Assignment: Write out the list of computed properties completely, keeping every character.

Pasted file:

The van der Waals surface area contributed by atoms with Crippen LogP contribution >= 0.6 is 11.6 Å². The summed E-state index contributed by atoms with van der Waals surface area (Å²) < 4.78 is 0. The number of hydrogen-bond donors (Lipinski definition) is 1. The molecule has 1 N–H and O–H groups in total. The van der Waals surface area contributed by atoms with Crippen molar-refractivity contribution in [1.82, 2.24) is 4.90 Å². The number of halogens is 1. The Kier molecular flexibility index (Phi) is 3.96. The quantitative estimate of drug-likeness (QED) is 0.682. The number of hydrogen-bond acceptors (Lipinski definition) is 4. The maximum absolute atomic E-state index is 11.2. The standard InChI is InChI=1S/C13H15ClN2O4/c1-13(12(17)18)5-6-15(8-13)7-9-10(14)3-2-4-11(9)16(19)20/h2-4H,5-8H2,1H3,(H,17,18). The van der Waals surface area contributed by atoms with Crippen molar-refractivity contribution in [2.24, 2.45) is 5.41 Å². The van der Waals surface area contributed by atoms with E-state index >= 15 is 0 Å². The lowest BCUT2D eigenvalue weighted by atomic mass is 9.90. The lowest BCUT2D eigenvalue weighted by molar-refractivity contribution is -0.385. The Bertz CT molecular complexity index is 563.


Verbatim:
The van der Waals surface area contributed by atoms with Crippen LogP contribution >= 0.6 is 11.6 Å². The summed E-state index contributed by atoms with van der Waals surface area (Å²) < 4.78 is 0. The number of hydrogen-bond donors (Lipinski definition) is 1. The molecule has 1 N–H and O–H groups in total. The van der Waals surface area contributed by atoms with Crippen molar-refractivity contribution in [1.82, 2.24) is 4.90 Å². The number of halogens is 1. The Kier molecular flexibility index (Phi) is 3.96. The quantitative estimate of drug-likeness (QED) is 0.682. The number of hydrogen-bond acceptors (Lipinski definition) is 4. The maximum absolute atomic E-state index is 11.2. The standard InChI is InChI=1S/C13H15ClN2O4/c1-13(12(17)18)5-6-15(8-13)7-9-10(14)3-2-4-11(9)16(19)20/h2-4H,5-8H2,1H3,(H,17,18). The van der Waals surface area contributed by atoms with Crippen molar-refractivity contribution in [2.24, 2.45) is 5.41 Å². The van der Waals surface area contributed by atoms with E-state index >= 15 is 0 Å². The lowest BCUT2D eigenvalue weighted by atomic mass is 9.90. The lowest BCUT2D eigenvalue weighted by molar-refractivity contribution is -0.385. The Bertz CT molecular complexity index is 563.